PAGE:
IEEE 1149.1 is a standard for boundary scan-testing which can be used to perform functional testing of the chip via a Test Access Port (TAP) as part of a Design-for-Test (DfT) methodology that typically occurs in a dedicated test mode. In order to save adding further device pins the same scan interface can also be reused for the Design-for-Debug (DfD) methodology to provide a portal into the debug support components. For example, most MIPS processor cores contain a TAP enabling their debug support to be accessed via the IEEE 1149.1 interface, and ARM provides a Debug Access Port (DAP) component to convert from scan-based communication to memory transactions so that its CoreSight components can be accessed.
UltraSoC is interface agnostic, so although it can be accessed via IEEE 1149.1, it can also be accessed via system interfaces such as USB, PCIe, Ethernet and other dedicated serial debug interfaces such as IEEE1149.7 (CJTAG) and UltraSoC’s alternative to ARM’s SWD.
Can messages be time-stamped?
UltraSoC employs a dynamic time stamping design and various classes of message can be time-stamped in a bandwidth efficient way.
This approach allows debugging over huge time windows without a significant bandwidth penalty to the debug system when it is busy.
The timers are distributed and can be automatically synchronized at run-time so sub-systems can be reliably power cycled.
How do you ensure there is sufficient trace bandwidth?
The bandwidth within the UltraSoC infrastructure is scalable. The approach we recommend is to consider some standard use cases of the high-bandwidth sources, usually processor trace units and other items like bus trace. It is generally impractical to trace certain high-bandwidth sources continuously in real-time, such as an AXI bus with 256b data at 1GHz. In that case it’s more appropriate to set a more modest amount of bandwidth in certain places and consider the filtering and local buffering resources needed.
It is generally impossible to know exactly how much bandwidth you need and in practice the only thing you can reliably predict is that someone will ask for more information than the infrastructure can deliver, because you cannot have huge bandwidth everywhere or for very long.
We have considered this, which is why UltraSoC not only offers flexible and powerful filtering to reduce the data/information collected, it also includes a flow-management system enabling the debug platform to manage its message traffic dynamically. That way the important information can take precedence where appropriate.
Is there a security system?
Yes, UltraSoC has several parts to its security system. An access controller that interfaces with a key-store/ROM provides authentication and generates session keys. A security layer at the debugger interfaces to direct authentication messages to the access controller; restrict access; and optionally provide encryption. There are also locks distributed throughout the system controlled privately by the access controller in order to enable layered security rights.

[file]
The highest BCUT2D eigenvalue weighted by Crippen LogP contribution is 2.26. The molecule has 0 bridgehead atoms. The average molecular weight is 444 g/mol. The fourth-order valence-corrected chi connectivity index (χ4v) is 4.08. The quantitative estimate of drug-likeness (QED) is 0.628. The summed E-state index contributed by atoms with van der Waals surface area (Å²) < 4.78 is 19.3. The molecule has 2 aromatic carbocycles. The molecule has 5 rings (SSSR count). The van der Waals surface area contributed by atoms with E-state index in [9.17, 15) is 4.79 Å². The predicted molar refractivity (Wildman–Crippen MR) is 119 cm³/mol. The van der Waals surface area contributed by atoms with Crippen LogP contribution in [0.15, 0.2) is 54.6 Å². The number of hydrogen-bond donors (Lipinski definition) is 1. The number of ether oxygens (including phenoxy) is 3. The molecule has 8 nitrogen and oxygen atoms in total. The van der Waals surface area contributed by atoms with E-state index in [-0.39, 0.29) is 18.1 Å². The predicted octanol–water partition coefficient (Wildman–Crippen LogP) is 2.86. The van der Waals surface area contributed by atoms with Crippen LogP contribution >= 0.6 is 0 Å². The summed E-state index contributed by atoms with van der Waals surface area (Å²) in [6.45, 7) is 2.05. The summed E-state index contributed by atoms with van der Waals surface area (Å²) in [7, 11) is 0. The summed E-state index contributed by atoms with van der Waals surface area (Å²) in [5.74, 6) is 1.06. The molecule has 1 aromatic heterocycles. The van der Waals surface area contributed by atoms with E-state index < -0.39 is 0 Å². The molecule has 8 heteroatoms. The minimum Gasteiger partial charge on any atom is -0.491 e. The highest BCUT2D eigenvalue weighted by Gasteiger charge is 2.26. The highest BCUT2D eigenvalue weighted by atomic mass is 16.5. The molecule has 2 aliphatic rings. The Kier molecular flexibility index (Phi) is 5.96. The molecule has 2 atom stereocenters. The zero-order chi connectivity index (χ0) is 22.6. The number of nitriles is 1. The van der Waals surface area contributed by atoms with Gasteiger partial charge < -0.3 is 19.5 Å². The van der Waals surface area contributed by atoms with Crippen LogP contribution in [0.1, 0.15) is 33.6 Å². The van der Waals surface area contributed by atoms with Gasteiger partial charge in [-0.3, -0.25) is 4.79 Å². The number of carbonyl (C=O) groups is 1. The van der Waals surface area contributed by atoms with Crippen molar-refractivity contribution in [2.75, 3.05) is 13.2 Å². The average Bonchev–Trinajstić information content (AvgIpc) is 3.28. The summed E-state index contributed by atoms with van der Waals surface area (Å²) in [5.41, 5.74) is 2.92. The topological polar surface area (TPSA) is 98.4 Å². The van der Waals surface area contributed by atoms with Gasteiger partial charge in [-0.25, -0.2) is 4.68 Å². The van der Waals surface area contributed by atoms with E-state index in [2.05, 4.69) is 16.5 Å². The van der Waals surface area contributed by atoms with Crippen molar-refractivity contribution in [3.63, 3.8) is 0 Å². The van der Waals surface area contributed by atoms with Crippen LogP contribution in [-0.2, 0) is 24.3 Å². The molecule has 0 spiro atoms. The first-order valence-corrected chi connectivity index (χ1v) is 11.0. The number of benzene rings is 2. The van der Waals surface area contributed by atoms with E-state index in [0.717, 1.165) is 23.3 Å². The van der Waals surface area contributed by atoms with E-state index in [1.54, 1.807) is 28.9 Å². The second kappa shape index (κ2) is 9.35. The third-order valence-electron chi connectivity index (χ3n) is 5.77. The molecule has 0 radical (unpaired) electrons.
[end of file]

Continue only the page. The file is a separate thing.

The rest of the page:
The design is modular and licensees can replace the access controller with an adapter that interfaces to their own security system or ARM’s TrustZone.
How does UltraSoC affect power consumption?
Power consumption varies based on the system chosen, the way it’s used and physical implementation.
The components have optional fine-grained dynamic clock gating to lower dynamic power significantly when components or specific features are not in use. This enables UltraSoC monitors to be co-located with the system components they observe and used as part of the final product. UltraSoC can be disabled or powered off in part or as a whole as it supports multiple power and clock domains.
Does UltraSoC support different power domains?
Yes. UltraSoC supports different power domains. It will also maintain state and automatically resynchronize between regions as they are power cycled.
Does UltraSoC support multiple clock domains?
Yes. UltraSoC was specifically designed for modern, complex SoCs with multiple domains and complex sub-systems.
The message protocols and time synchronization methods of UltraSoC are designed to go across large chips (without being hard to place & route) and to maintain time coherence, even when systems use multiple clock domains.
Are development tools available?
UltraSoC is supported by various software tools. There is an Eclipse-based GUI called UltraDevelop that enables run-time configuration of the debug system and display of results. It allows users to debug and monitor performance using UltraSoC via a range of interfaces including USB and JTAG using one of several third-party probes. There is also emerging support by third-parties within their own software environments.
In addition to the UltraDevelop GUI there are also several options for scripting.
Is UltraSoC difficult to program and use?